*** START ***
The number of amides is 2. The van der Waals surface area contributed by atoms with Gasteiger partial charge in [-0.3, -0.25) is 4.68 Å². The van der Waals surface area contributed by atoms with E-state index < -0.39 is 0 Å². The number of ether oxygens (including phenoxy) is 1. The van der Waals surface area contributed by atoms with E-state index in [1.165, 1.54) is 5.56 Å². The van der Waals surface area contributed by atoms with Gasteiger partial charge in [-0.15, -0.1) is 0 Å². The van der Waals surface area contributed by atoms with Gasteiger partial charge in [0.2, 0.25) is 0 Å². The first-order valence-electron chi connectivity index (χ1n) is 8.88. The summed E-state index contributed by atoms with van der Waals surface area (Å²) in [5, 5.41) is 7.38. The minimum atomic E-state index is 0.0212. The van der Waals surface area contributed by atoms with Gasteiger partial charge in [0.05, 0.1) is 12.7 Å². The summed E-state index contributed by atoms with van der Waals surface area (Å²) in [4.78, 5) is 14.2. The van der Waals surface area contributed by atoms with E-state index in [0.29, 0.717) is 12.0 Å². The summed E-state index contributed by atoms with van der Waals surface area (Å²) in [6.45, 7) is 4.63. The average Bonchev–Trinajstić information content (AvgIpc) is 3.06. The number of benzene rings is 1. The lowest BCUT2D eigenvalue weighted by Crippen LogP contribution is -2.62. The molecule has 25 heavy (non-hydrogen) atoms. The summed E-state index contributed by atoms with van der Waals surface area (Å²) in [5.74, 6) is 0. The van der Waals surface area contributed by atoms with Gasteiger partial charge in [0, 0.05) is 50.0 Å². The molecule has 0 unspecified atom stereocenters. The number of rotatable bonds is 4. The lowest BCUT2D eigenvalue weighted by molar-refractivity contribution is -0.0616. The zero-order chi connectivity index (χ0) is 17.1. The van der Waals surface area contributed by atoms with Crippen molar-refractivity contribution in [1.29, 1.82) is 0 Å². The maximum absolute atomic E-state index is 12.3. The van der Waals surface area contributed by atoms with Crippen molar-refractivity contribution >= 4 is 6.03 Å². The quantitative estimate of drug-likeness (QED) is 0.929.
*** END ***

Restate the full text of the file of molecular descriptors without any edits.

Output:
The number of amides is 2. The van der Waals surface area contributed by atoms with Gasteiger partial charge in [-0.3, -0.25) is 4.68 Å². The van der Waals surface area contributed by atoms with E-state index < -0.39 is 0 Å². The number of ether oxygens (including phenoxy) is 1. The van der Waals surface area contributed by atoms with E-state index in [1.165, 1.54) is 5.56 Å². The van der Waals surface area contributed by atoms with Gasteiger partial charge in [-0.15, -0.1) is 0 Å². The van der Waals surface area contributed by atoms with Gasteiger partial charge in [0.2, 0.25) is 0 Å². The first-order valence-electron chi connectivity index (χ1n) is 8.88. The summed E-state index contributed by atoms with van der Waals surface area (Å²) in [5, 5.41) is 7.38. The minimum atomic E-state index is 0.0212. The van der Waals surface area contributed by atoms with Gasteiger partial charge in [0.05, 0.1) is 12.7 Å². The summed E-state index contributed by atoms with van der Waals surface area (Å²) in [4.78, 5) is 14.2. The van der Waals surface area contributed by atoms with E-state index in [0.29, 0.717) is 12.0 Å². The summed E-state index contributed by atoms with van der Waals surface area (Å²) in [6.45, 7) is 4.63. The average Bonchev–Trinajstić information content (AvgIpc) is 3.06. The number of benzene rings is 1. The lowest BCUT2D eigenvalue weighted by Crippen LogP contribution is -2.62. The molecule has 25 heavy (non-hydrogen) atoms. The summed E-state index contributed by atoms with van der Waals surface area (Å²) in [5.74, 6) is 0. The van der Waals surface area contributed by atoms with Gasteiger partial charge in [0, 0.05) is 50.0 Å². The molecule has 0 unspecified atom stereocenters. The number of rotatable bonds is 4. The lowest BCUT2D eigenvalue weighted by molar-refractivity contribution is -0.0616. The zero-order chi connectivity index (χ0) is 17.1. The van der Waals surface area contributed by atoms with Crippen molar-refractivity contribution in [1.29, 1.82) is 0 Å². The maximum absolute atomic E-state index is 12.3. The van der Waals surface area contributed by atoms with Crippen molar-refractivity contribution >= 4 is 6.03 Å². The quantitative estimate of drug-likeness (QED) is 0.929.